Southern Pind Howe round barrow on Danby Rigg, 700m east of Rock House


Heritage Category: Scheduled Monument

List Entry Number: 1018744

Date first listed: 09-Jan-1963

Date of most recent amendment: 02-Dec-1998


Ordnance survey map of Southern Pind Howe round barrow on Danby Rigg, 700m east of Rock House
© Crown Copyright and database right 2018. All rights reserved. Ordnance Survey Licence number 100024900.
© British Crown and SeaZone Solutions Limited 2018. All rights reserved. Licence number 102006.006.
Use of this data is subject to Terms and Conditions.

The above map is for quick reference purposes only and may not be to scale. For a copy of the full scale map, please see the attached PDF - 1018744 .pdf

The PDF will be generated from our live systems and may take a few minutes to download depending on how busy our servers are. We apologise for this delay.

This copy shows the entry on 23-Oct-2018 at 02:22:10.


The building or site itself may lie within the boundary of more than one authority.

County: North Yorkshire

District: Scarborough (District Authority)

Parish: Danby


National Grid Reference: NZ 70607 04214


Legacy Record - This information may be included in the List Entry Details.

Reasons for Designation

Bowl barrows, the most numerous form of round barrow, are funerary monuments dating from the Late Neolithic period to the Late Bronze Age, with most examples belonging to the period 2400-1500 BC. They were constructed as earthen or rubble mounds, sometimes ditched, which covered single or multiple burials. They occur either in isolation or grouped as cemeteries and often acted as a focus for burials in later periods. Often superficially similar, although differing widely in size, they exhibit regional variations in form and a diversity of burial practices. There are over 10,000 surviving bowl barrows recorded nationally (many more have already been destroyed), occurring across most of lowland Britain. Often occupying prominent locations, they are a major historic element in the modern landscape and their considerable variation of form and longevity as a monument type provide important information on the diversity of beliefs and social organisations amongst early prehistoric communities. They are particularly representative of their period and a substantial proportion of surviving examples are considered worthy of protection.

The Southern Pind Howe round barrow is a good example of the type typically found on the North Yorkshire Moors. Excavations of round barrows in the region have shown that they demonstrate a very wide range of burial rites from simple scatters of cremated material to coffin inhumations and cremations contained in urns, typically dating to the Bronze Age. A common factor is that barrows were normally used for more than one burial and that the primary burial was frequently on or below the original ground surface, often with secondary burials located within the body of the mound. Most barrows include a small number of grave goods. These are often small pottery food vessels, but stone, bone, jet and bronze items have also occasionally been found. Shallow ditches and/or stone kerbs immediately encircling the mounds are also quite common, although rarely identifiable without excavation. The southern Pind Howe is therefore especially important.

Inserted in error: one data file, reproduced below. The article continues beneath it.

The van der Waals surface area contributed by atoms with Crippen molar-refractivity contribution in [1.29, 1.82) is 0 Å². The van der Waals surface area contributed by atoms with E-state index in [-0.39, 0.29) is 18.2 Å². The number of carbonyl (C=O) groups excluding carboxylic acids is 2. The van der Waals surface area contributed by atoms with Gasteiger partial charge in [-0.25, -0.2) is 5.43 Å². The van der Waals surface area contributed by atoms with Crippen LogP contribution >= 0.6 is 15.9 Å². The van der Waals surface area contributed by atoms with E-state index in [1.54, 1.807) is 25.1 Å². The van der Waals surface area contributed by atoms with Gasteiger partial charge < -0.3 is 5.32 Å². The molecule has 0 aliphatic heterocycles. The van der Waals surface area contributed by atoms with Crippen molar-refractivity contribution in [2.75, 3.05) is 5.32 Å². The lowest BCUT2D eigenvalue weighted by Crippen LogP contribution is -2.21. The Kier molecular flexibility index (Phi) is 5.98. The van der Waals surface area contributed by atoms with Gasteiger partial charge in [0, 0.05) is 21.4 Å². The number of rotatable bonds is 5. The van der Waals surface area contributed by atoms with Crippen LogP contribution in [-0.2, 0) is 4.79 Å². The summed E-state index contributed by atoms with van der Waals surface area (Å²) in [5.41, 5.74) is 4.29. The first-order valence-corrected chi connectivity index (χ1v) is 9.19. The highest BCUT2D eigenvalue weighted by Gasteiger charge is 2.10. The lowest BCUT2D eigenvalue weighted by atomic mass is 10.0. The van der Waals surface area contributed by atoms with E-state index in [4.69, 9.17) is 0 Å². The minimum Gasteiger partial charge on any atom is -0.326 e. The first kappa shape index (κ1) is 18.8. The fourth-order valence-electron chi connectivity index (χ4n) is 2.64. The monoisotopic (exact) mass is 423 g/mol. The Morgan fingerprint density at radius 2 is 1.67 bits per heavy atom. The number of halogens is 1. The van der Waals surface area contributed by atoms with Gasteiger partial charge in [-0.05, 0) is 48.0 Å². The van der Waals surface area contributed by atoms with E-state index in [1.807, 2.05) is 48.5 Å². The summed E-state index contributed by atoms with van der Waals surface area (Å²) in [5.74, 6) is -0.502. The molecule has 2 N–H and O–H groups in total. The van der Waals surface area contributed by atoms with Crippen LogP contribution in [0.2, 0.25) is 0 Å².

Legacy Record - This information may be included in the List Entry Details.


The monument includes the buried and earthwork remains of a prehistoric burial mound located on the south side of a plateau forming the summit of Danby Rigg. A second barrow, also called Pind Howe, lies on the north side of this plateau, 180m to the NNW. A third larger barrow known as Wolf Pit lies on a saddle across the Rigg, 650m to the south. These barrows are the subject of separate schedulings. The barrow is intervisible with both Wolf Pit and the northern Pind Howe, with the two Pind Howes sited on top of the north-south orientated ridge, marking the northern and southern sides of the summit of the rigg. The southern Pind Howe is not as high as its northern neighbour, standing to 0.5m, but is more complex and covers a larger area. It is 10m in diameter and incorporates a large upright stone 3m north west of the centre of the mound. This stone is at least 1m long and 0.4m thick and leans towards the centre of the mound standing 0.6m above the surviving top of the mound. On the western edge of the mound there are a pair of exposed kerb stones 0.5m to 0.8m across, with further concealed stones detected around the rest of the mound. Encircling the mound there is a largely infilled 3m wide ditch, defined on the outer margin by an intermittent kerbing of more stones, in a 9m radius circle around the centre of the mound. Three stones are exposed on the western side, with further stones covered by a thin layer of peat around the rest of the circuit.

MAP EXTRACT The site of the monument is shown on the attached map extract. It includes a 2 metre boundary around the archaeological features, considered to be essential for the monument's support and preservation.


The contents of this record have been generated from a legacy data system.

Legacy System number: 30170

Legacy System: RSM

End of official listing